Debian

Running Apache2 With PHP5 And PHP4 At The Same Time

Post date: February 28, 2006, 00:02 Category: Network Views: 4641 Comments
Tutorial quote: This tutorial shows how to install and configure Apache2 with PHP5 and PHP4 enabled at the same time. Because it is not possible to run both PHP5 and PHP4 as Apache modules, we must run one of them as CGI, the other one as Apache module. In this document I will use PHP5 as Apache module and PHP4 as CGI, and I will describe the setup for the Linux distributions Debian Sarge (3.1) and Ubuntu 5.10 (Breezy Badger).
Ubuntu

Snare and Splunk…full logging for everyone (Logs, manage them well on Ubuntu)

Post date: April 10, 2007, 05:04 Category: Security Views: 5337 Comments
Tutorial quote: How to set up splunk on a Ubuntu server and centralize all your logging needs with a very powerfull search engine...very nifty stuff.
Linux

Manage Your Music Efficiently in Linux

Post date: August 4, 2008, 19:08 Category: Multimedia Views: 3459 Comments
Tutorial quote: Today PC's have become a major source of entertainment ... Whether its listening Music, watching Movies , playing Games or chatting in past time.. PC has does it all to keep you entertained for a long period of time.. PC has now turned to a jukebox now apart from what they are mainly meant for !

Today people generally store their Music in their PC .. Keeping Music in PC has lots of advantages like you have a Soft copy always accessible from anywhere, can easily backup/delete music collection, saves space by not utilizing DVD's/Cd's considering Online Music Shops. Easy management and Quicker Search..

Keeping Music in Cd's and similar stuff is hard.. As you just can't carry every Media's with you and compiling you favorite song collection to Cd's and DVD's will consume too much recourse.. With the arrival of Portable Media player like iPod, Walkman, Zen and others carrying music was so easy..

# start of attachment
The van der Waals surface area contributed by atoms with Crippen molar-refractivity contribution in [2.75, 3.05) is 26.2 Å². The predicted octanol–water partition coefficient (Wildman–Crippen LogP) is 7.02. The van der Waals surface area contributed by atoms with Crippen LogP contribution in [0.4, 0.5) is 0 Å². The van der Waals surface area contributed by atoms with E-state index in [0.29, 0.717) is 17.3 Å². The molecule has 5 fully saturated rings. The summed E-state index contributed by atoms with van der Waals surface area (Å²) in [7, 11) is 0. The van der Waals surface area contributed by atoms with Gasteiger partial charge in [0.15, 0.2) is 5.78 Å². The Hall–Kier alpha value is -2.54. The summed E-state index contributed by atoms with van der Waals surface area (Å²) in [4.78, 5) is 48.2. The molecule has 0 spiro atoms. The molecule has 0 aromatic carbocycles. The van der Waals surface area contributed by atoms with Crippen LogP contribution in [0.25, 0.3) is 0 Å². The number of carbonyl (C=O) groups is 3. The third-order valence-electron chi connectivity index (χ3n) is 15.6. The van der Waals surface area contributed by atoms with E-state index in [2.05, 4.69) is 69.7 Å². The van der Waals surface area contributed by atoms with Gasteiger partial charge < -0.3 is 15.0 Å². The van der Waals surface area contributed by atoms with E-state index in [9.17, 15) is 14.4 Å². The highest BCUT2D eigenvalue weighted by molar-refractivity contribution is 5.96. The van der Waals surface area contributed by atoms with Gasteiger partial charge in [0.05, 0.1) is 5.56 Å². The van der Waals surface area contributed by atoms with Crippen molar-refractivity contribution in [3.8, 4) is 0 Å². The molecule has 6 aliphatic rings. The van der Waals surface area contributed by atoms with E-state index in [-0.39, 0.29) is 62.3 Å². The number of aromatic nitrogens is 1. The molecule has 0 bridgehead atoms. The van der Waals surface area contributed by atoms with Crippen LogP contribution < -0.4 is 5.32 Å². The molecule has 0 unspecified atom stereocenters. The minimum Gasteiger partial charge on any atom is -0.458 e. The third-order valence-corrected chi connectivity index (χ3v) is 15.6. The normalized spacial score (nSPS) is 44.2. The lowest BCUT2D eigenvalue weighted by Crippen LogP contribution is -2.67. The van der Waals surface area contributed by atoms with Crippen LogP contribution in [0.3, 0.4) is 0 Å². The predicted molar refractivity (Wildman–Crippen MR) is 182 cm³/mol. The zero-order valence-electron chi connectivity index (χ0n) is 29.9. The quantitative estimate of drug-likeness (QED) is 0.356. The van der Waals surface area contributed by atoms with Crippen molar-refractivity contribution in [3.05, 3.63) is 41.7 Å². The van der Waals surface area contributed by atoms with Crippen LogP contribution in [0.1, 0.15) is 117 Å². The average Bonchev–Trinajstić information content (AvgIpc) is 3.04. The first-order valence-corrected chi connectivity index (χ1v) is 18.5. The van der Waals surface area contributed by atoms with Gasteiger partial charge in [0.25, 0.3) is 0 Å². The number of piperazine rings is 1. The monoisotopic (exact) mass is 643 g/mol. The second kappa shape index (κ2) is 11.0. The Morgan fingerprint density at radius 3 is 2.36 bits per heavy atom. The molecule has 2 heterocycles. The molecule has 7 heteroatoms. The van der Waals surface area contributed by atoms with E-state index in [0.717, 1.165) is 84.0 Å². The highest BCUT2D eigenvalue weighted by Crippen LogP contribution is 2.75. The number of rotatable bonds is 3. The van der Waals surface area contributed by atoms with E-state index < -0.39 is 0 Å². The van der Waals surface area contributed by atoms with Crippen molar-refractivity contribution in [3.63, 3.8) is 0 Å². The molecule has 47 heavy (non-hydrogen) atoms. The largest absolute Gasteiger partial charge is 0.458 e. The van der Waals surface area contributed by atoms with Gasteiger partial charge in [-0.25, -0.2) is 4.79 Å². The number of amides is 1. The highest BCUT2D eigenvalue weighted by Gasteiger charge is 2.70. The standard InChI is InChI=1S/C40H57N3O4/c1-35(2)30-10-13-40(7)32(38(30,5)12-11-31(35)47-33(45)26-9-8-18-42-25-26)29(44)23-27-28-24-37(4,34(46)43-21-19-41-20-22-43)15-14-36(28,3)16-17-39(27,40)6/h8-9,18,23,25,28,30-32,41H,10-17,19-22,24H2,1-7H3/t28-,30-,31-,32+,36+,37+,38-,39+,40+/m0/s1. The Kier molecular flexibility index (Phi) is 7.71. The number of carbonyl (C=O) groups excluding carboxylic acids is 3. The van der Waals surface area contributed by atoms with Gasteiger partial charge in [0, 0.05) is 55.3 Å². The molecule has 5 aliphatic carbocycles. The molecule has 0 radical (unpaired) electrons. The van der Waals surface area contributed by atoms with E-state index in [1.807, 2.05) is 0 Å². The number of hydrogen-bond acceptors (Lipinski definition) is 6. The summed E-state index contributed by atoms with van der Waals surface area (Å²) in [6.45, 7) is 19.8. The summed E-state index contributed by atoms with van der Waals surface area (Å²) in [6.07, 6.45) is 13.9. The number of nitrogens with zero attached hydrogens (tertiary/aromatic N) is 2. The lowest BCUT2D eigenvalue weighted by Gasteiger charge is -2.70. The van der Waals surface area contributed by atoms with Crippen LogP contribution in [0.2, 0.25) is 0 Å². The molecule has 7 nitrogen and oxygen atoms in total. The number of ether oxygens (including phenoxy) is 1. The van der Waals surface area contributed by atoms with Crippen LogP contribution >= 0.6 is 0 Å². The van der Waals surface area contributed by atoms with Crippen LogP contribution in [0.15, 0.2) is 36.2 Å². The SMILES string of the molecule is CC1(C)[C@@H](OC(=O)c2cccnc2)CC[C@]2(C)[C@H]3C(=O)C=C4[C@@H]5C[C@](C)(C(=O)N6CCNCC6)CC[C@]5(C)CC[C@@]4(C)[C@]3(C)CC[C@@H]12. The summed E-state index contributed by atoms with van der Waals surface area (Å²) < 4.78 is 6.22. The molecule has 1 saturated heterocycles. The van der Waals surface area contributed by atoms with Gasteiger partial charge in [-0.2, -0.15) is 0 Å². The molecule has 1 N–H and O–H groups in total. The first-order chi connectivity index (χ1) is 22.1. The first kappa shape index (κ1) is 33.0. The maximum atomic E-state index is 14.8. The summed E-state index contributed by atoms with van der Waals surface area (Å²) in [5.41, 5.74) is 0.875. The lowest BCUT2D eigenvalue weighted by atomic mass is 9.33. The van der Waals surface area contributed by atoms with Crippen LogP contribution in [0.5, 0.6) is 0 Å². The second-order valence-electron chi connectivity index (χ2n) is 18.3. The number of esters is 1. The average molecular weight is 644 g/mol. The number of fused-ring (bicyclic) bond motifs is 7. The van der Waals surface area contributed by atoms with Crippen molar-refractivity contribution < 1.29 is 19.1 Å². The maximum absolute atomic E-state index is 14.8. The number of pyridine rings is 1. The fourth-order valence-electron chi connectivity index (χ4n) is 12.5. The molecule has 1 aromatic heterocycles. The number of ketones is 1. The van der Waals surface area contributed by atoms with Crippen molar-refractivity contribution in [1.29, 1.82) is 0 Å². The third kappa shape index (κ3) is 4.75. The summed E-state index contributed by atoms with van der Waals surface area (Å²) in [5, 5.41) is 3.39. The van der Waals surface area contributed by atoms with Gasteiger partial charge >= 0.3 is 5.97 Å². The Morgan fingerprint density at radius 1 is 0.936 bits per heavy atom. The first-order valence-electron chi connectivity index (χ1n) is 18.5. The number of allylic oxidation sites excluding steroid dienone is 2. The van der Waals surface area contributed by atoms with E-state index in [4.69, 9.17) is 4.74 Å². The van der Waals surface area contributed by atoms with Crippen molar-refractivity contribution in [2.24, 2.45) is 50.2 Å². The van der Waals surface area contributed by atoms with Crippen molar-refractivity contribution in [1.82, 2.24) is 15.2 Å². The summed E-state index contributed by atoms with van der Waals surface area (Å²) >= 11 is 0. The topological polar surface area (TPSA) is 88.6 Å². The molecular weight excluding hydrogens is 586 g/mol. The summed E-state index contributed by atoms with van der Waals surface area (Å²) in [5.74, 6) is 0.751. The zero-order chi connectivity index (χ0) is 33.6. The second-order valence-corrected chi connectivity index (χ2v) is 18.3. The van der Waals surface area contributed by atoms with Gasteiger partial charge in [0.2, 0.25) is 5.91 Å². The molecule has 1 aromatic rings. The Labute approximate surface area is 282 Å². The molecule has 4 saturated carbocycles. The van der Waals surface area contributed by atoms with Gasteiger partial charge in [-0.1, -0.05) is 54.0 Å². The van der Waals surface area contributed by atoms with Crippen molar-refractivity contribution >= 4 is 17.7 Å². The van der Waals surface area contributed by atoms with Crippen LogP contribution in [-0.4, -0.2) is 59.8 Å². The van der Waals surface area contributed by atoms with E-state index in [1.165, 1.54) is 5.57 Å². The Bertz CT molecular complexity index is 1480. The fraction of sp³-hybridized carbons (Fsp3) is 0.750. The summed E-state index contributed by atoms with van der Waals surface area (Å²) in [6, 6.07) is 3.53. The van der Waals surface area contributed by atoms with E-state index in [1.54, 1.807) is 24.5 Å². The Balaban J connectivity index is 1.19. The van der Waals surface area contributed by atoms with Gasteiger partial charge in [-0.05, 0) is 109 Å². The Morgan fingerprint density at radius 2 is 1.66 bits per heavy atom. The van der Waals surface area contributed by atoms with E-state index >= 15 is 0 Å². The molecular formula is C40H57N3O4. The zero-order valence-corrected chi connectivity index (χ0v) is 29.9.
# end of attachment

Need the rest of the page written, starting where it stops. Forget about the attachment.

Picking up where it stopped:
But to keep your Music collection updated and proper you must keep them in proper way.. A properly tagged and named music file will be easy to find else you will just waste your time searching the Gb's of your Disk..

So why waste time ? Just go through the guide and you will know how to easily and efficiently manage your Music Collection in GNU/Linux OS..
Debian

Monitoring Multiple Systems With munin (Debian Etch)

Post date: March 6, 2008, 13:03 Category: Miscellaneous Views: 5753 Comments
Tutorial quote: In this article I will describe how you can monitor multiple systems with munin. munin produces nifty little graphics about nearly every aspect of your server (load average, memory usage, CPU usage, MySQL throughput, eth0 traffic, etc.) without much configuration. I will install the munin client on all systems that are to be monitored (including the munin server itself); the munin clients will then report to the munin server.
Linux

A Beginner's Guide To LVM

Post date: January 16, 2007, 19:01 Category: System Views: 3922 Comments
Tutorial quote: This guide shows how to work with LVM (Logical Volume Management) on Linux. It also describes how to use LVM together with RAID1 in an extra chapter. As LVM is a rather abstract topic, this article comes with a Debian Etch VMware image that you can download and start, and on that Debian Etch system you can run all the commands I execute here and compare your results with mine. Through this practical approach you should get used to LVM very fast.